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Mac OS X: About file system journaling

"Journaling" is a feature that helps protect the file system against power outages or hardware component failures, reducing the need for repairs. Journaling was first introduced in Mac OS X Server 10.2.2, then to the non-server OS in Mac OS X 10.3 Panther. This document explains some of the benefits of using this feature and how it works.

Journaling for the Mac OS Extended (HFS Plus) file system enhances computer availability and fault resilience, which is especially noteworthy for servers. Journaling protects the integrity of the file system on Xserve and other computers using Mac OS X Server in the event of an unplanned shutdown or power failure. It also helps to maximize the uptime of servers and connected storage devices by expediting repairs to the affected volumes when the system restarts.

Journaling is a technique that helps protect the integrity of the Mac OS Extended file systems on Mac OS X volumes. It both prevents a disk from getting into an inconsistent state and expedites disk repair if the server fails.

When you enable journaling on a disk, a continuous record of changes to files on the disk is maintained in the journal. If your computer stops because of a power failure or some other issue, the journal is used to restore the disk to a known-good state when the server restarts.

With journaling turned on, the file system logs transactions as they occur. If the server fails in the middle of an operation, the file system can "replay" the information in its log and complete the operation when the server restarts.

Although you may experience loss of user data that was buffered at the time of the failure, the file system is returned to a consistent state. In addition, restarting the computer is much faster. Always remember to back up your data as frequently as necessary.

Why is journaling needed?

A power outage or system failure interrupts read and write processes, which can cause discrepancies between the file system directory and the actual location and structure of stored files. In an unjournaled file system, drives are in an unknown state after a failure, meaning that there is no record of their activity just prior to the shutdown. Before the server can restart and resume services, it must perform a consistency check that requires going through the entire file system, block by block. This process can take hours on a multi-terabyte volume, resulting in an unacceptable period of server downtime.

Journaling accelerates the recovery time after an unexpected shutdown, significantly improving the availability of server and storage systems. When journaling is turned on on a storage volume, the server automatically tracks file system operations and maintains a continuous record of these transactions in a separate file, called a journal. The operating system can use the journal to return the file system to a known, consistent state after a failure. This eliminates the need to perform a consistency check on the entire file system during startup. Instead, when the server is restarted, Mac OS X simply replays recent transactions in the journal, bringing the system up-to-date and resuming operations that were interrupted during the failure. With a journaled file system, server restart takes just a few seconds, regardless of the number of files, or the size of the volume.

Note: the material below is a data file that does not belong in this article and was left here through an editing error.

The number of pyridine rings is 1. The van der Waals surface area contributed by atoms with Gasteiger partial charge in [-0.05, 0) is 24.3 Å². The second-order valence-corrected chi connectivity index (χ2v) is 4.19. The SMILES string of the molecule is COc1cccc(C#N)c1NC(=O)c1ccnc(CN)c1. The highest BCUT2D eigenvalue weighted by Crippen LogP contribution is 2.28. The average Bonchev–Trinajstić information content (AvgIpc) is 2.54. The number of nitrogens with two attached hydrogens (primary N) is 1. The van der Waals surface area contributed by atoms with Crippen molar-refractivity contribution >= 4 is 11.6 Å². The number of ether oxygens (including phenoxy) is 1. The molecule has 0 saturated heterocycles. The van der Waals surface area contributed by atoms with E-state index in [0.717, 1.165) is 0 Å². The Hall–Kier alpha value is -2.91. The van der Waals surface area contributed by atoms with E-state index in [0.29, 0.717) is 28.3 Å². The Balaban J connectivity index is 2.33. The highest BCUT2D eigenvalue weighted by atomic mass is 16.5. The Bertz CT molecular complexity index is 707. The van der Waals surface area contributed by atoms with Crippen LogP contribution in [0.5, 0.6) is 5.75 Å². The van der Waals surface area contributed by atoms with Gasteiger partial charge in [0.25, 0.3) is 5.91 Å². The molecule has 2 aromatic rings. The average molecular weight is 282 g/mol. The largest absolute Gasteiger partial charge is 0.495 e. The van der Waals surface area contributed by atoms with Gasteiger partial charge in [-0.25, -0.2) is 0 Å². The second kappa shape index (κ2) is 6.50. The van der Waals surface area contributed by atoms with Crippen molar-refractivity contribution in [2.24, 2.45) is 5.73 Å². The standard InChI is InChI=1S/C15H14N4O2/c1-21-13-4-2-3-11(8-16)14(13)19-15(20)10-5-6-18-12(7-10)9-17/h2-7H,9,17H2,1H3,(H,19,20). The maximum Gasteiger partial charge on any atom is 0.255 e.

Backward Compatible

Journaled file system is part of a set of incremental enhancements to the Mac OS Extended file system, and it is backward compatible with the Mac OS Extended file system. Users can read, write, and access journaled Mac OS Extended volumes on computers that do not have a journaling feature.

Most disk utilities designed to work with the Mac OS Extended file system can also be used when journaling is turned on. You should check with your disk utility vendor before using earlier disk utilities with a journaled file system.

When Should Journaling Be Used?

Journaling is best suited for servers requiring high availability, servers containing volumes with many files, and servers containing data that is backed up at infrequent intervals (nightly, for example).

If a volume contains read-only data that is not mission-critical, it may not be necessary to turn on journaling if performance is more important than safety.

If your server contains high-bandwidth usage data files, such as large video, graphics, or audio files, you may want to weigh the benefits of using journaling against the performance needed to access your data. In most cases, the impact of journaling upon data access performance are unnoticeable to users, but its implementation may not be practical for servers where data access demands outweigh its benefits.

Practical Usage and Further Information

You can turn journaling on and off for disks on the server you are logged into by using Disk Utility or command line tools, with or without erasing the volume. For instructions, see "Mac OS X Server 10.2: How to Enable/Disable Journaling or Repair a Journaled Volume".

You may see certain harmless "error" messages when journaling is turned on. To learn about these, see "Mac OS X: fsck Reports Benign Error Messages When Journaling is Active".

To turn journaling on and off using Disk Utility:

  1. Open Disk Utility (located in Applications/Utilities).
  2. Select the volume to enable or disable journaling on.
  3. To enable, click the Enable Journaling button or choose Enable Journaling from the File menu.

    To disable journaling, choose Disable Journaling from the File menu.

Note: In Mac OS X 10.4 and later, press Option to make Disable Journaling visible in the File menu.

Last Modified: Jul 22, 2008
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  • Last Modified: Jul 22, 2008
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